Yesterday we compiled a list of 46 distinct mammal species that we have seen in Kenya. That list excludes all domesticated animals and most small rodents. In addition to the unbelievably good luck we have had with mammals, Shawn (the bird crazy student) has found over 200 species of birds, many of which are not on the official Mpala bird list for the area. We have not been quite as successful with herps but there are Agama lizards basking at every turn and in total we have seen about 10 species. The insect crazy student on the trip would certainly be very frustrated if I did not mention the uncountable insect diversity. Many of the students were lucky enough to see an aardvark (a species so rare and awkward looking that neither of the two instructors had seen one until now) and the first lion that the class has ever seen on Mpala. The lion was absolutely gorgeous and much bigger than anyone thought it would be. Certainly much more substantial than the leopard we saw eating a dead gazelle. The aardvark, on the other hand, was absolutely ugly and we had a long discussion about how such a strange looking organism could continue to survive when all the other animals must be constantly teasing it about its long nose, short stubby tail, and tall flappy ears.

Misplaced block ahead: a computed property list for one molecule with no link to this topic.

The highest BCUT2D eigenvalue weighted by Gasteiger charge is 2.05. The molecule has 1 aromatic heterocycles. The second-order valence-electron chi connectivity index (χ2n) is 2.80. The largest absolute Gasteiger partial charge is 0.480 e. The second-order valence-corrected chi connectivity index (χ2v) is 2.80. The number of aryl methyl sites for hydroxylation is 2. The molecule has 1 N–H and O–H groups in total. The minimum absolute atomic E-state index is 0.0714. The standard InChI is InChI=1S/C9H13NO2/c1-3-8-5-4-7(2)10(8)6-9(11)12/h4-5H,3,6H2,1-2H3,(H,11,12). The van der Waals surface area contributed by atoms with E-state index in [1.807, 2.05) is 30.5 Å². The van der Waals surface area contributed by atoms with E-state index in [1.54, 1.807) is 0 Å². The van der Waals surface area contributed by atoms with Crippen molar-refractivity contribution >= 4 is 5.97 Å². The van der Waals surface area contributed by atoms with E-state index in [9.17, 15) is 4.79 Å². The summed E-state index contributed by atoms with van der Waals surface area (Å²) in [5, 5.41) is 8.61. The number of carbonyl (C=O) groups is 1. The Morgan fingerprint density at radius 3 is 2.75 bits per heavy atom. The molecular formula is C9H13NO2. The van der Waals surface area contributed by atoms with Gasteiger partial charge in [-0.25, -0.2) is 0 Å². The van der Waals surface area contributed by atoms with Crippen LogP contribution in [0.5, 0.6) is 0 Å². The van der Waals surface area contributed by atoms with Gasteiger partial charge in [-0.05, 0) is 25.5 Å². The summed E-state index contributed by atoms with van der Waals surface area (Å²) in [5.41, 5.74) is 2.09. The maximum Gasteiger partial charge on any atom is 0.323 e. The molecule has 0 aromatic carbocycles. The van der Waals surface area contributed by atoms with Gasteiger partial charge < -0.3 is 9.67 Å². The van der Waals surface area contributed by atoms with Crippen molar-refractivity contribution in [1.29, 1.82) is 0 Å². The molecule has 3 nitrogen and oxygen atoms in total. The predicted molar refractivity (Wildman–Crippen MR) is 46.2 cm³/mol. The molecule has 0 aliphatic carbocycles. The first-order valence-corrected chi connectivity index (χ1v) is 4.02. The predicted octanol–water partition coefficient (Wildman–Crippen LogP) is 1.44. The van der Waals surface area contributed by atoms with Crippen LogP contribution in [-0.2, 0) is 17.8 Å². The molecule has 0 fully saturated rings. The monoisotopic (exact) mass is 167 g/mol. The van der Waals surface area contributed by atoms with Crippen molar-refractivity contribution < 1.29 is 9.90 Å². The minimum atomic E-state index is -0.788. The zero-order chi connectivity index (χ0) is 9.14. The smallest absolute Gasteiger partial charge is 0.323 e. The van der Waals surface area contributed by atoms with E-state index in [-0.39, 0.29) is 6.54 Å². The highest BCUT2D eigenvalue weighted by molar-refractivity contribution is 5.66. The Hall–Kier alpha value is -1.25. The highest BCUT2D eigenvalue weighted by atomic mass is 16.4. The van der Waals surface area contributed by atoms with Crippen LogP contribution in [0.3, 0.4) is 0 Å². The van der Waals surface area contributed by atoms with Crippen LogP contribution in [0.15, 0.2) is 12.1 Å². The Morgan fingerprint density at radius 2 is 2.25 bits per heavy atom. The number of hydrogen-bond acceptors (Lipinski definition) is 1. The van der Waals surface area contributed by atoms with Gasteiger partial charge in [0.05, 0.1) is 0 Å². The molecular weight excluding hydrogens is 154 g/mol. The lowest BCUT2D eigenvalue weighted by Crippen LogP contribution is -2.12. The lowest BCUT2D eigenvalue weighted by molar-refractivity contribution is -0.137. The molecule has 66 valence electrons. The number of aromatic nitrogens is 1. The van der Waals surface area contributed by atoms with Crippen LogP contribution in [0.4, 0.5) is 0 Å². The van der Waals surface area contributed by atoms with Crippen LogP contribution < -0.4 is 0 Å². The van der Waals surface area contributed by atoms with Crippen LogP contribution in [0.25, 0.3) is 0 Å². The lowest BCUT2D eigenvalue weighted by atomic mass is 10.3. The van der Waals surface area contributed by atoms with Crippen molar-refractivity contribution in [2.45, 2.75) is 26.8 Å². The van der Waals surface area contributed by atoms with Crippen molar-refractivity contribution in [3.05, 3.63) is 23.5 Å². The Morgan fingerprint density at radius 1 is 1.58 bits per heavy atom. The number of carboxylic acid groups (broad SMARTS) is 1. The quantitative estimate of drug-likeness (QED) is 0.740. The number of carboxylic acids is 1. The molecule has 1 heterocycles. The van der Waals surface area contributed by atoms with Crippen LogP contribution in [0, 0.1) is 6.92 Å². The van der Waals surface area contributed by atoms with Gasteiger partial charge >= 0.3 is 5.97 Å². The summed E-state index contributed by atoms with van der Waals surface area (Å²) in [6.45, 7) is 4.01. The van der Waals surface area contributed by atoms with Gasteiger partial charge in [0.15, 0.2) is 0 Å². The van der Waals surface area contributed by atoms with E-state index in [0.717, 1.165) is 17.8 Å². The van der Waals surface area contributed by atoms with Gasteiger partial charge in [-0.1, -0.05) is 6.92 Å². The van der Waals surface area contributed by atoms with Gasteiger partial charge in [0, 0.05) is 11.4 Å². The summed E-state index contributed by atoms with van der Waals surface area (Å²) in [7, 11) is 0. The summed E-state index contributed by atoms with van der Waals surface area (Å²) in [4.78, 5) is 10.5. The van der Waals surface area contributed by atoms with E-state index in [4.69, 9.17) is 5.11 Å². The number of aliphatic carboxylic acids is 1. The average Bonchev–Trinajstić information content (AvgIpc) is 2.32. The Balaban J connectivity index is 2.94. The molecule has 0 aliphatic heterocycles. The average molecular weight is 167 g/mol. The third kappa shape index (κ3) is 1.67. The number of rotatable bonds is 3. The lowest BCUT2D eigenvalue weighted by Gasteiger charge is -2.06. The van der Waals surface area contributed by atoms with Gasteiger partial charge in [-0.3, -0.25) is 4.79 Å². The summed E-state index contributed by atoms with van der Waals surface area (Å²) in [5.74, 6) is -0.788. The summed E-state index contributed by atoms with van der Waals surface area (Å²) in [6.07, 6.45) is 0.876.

A few days ago we made a stop in town and the students had their first opportunity to haggle for souvenirs. Vendors are aggressive and overwhelming but most students left with plenty of souvenirs without spending too much money. Now all of the students are working on collecting data for their final projects, ranging from ant lion experimentation to vast dung surveys. They will have a hard day of writing up the projects tomorrow and then we will try to get out and have some fun seeing even more animals on Wednesday before beginning the long trip home on Thursday. It will be another busy few days until we leave.
As for me, I am nearly finished collecting my ants and then I will just need to preserve them in some dessicant and I will be ready to head home. While I dread leaving Kenya I cannot wait to get home and start using my labeled primers in earnest so I can get some real data and learn everything that I can about these ants. I have been bitten so many times that I may be starting to develop an allergy. I often find ants on myself well after I have left my collection area.
Despite a few brief stints of stomach aches and difficulty sleeping from hyena yelping and elephant roaring all night, spirits are high and I have heard no one expressing regrets of coming. The brave among us tried camel for dinner a few nights ago. It was chewy and fatty but not as bad as you would think it would be. At the very least it was an interesting experience.
Overall, we are all dreading leaving Kenya and most of us will try to come back again someday.